This year, the FlaminGO! is a fully-compliant operation and now other people are following suit: Jess Daniel of Neighborhood Noodle just bought her own cart, and she’s one of the people Koth says is “really pushing to create laws for street vending.” (You can join their conversation or just listen in this Thursday as the Detroit Food Policy Council presents their first summit, “Powering Up the Local Food System.”)

“The dynamics change every month,” says Mailk Muqaribu, Koth’s partner in the Pink FlaminGO! who describes his PR/Marketing role as “Strategic Airstream Commander.” “Fear of obsolescence makes what we’re doing hard,” referring to an unfounded Luddite fear that the existence of food trucks will cut into the business of brick-and-mortar establishments and everyone will go out of business and Detroit will be a ghost town … [crickets chirping] … “Other major cities haven’t become a ghost town because of embracing this idea.” Just like all those bars that were going to lose all their business and close forever once the smoking ban went into effect, right?

“Mobile food in its truest nature is recession proof,” Muqaribu continues. “It is a dynamically green business. You’re creating 3-10% of the carbon footprint of a typical brick and mortar establishment and creating a situation where you use less energy.”

From a business standpoint, food trucks make sense because they cut down on vast amounts of overhead in rent, utilities and payroll; need very few employees to operate; act as their own mobile advertising; and even offer traditional brick and mortar businesses a chance to try out some new products and have increased presence and visibility. But they also offer customers a whole new way of making choices in what foods they eat.

Koth speaks of downtown workers and their extremely limited choices for lunchtime dining. If you work in a building where all you have nearby is a sandwich shop, then your only choice to get out of the office for those 35 minutes during your lunch break is that sandwich shop. “It just makes sense to me for how people eat nowadays – you can stop at the truck, grab something healthy to eat real quick, and go; versus [only having a few options], having to find a place to park, wait for them to make it …” she says. “Why not just be able to walk outside, get some exercise and sunshine, and have some options?”

For Muqaribu, food trucks also have the potential to impact the dietary choices of schoolchildren: “Try to imagine a reality where kids in the city get out of school, step out and see this mobile truck and it’s actually selling them food and it’s healthy. Now they’re training themselves and developing their palate for food with nutritional value. Now you’re training kids, a whole generation of kids growing up with a mature understanding of food; they can’t just eat a burger anymore. Now their palates are evolving. Now student government wants to see it on their menu … maybe they get a better-trained food staff … ” This may all sound like unchecked idealism, but if it weren’t for the efforts of idealists in this city there would be no urban farming, and there would be no Slows. Think about that. “There’s an endless stream of impacts that mobile dining will have on the city of Detroit and none are negative – it’s not going to kill other businesses.We want to evolve out of the BBQ grille on the corner next to a car wash.”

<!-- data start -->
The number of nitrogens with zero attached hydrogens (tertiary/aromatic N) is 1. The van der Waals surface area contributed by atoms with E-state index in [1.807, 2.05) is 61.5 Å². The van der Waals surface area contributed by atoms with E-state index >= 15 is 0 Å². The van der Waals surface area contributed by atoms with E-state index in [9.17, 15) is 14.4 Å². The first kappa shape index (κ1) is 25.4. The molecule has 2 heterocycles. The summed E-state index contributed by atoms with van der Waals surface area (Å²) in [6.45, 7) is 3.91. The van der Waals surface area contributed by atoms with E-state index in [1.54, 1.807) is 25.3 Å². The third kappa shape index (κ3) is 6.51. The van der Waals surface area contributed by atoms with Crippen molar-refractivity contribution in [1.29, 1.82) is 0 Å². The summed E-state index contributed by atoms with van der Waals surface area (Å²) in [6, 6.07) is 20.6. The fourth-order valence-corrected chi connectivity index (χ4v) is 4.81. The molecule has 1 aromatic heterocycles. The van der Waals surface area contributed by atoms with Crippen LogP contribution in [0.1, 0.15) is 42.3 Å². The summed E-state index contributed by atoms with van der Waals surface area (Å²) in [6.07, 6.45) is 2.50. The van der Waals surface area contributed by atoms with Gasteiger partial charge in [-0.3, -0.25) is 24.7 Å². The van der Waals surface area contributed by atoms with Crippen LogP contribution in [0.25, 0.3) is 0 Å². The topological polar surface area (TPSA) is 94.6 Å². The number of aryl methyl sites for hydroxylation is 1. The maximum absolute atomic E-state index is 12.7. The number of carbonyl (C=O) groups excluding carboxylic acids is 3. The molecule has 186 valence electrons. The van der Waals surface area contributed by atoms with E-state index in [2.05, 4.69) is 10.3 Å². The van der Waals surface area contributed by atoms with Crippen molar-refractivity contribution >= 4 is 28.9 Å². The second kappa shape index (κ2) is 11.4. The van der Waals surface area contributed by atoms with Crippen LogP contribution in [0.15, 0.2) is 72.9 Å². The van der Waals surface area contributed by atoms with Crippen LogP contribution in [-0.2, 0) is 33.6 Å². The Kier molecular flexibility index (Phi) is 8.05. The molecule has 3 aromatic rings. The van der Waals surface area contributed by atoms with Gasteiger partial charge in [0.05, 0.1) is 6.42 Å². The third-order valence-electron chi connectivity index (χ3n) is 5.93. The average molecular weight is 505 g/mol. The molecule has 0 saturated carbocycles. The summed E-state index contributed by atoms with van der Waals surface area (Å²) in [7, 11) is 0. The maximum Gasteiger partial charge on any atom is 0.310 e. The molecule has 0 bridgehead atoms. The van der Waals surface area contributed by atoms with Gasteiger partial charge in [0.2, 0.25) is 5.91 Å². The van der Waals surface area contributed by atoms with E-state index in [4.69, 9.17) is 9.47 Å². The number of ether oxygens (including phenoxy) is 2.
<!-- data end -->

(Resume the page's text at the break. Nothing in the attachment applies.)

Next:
Koth is also passionate about businesses supporting each other and their community. From her property in North Corktown where the FlaminGO! is stationed when it isn’t GOing, Koth partners up with Brother Nature Produce (a few lots down) for fresh greens with more natural flavor and spice than you could possibly imagine if you’ve only ever bought lettuce from the grocery store. She gets more produce from Hope Takes Root, another farm one street over. She feeds the people at Spaulding Court, just behind her, as well as Hostel Detroit, a few lots down in the opposite direction of Brother Nature. Owner Rachel Leggs of Rachel’s Place, a couple of streets over, is a regular.

“We’re using the locals around us,” she explains. “It’s a family here. It’s not like, ‘Here’s Kristyn who goes to Kroger and buys from them,’ I go to Brother Nature to support Greg and Hope Takes Root to promote them, and we all talk about that [to our customers and visitors]. I can’t exist without [Greg], he’s happy to have me – we’re here to help each other.”

When the Pink FlaminGO! opens for business this season (check their Facebook page for updates), they’ll be serving up the Latino-influenced locally-sourced fresh food that made them a fast hit last year. They’ll also be introducing a second truck later in the summer, “Little Pinky,” which will serve all-natural fruit juice slushies and cotton candy made with real fruit juice. Since the FlaminGO! launched last year, other high-profile food trucks have appeared – Jacques Tacos, run by a Michelin-ranked chef which mostly serves Royal Oak and Farmington Hills, and Mark’s Carts, the newly-opened food truck corral in Ann Arbor – and with a growing population of locals trying to re-shape the laws, it seems imminent that more will follow. Koth is something of a Pied Piper in that way, or as Muqaribu says, “It’s like Annie Oakley decided to put down her gun and pick up a cookbook and a skillet.”

But where food trucks were fads in trend-hungry cities like L.A., here they have the potential to be something more. “Anytime something is underground it immediately becomes overground,” says Muqaribu. “Once the potential for profit becomes recognized – becomes exploited – once that happens it loses its novelty value. This has far more implications to it; it’s adding something to accelerate society – mobile food and underground food movements in general.”

Nicole Rupersburg is a Detroit-based freelance writer who covers the Detroit dining scene for a variety of local publications. She is most interested in exploring how Detroit’s evolving food scene is helping to shape Detroit 2.0, and examining what that means.

You may find more of Nicole’s writing at her blog Dining in Detroit  <here>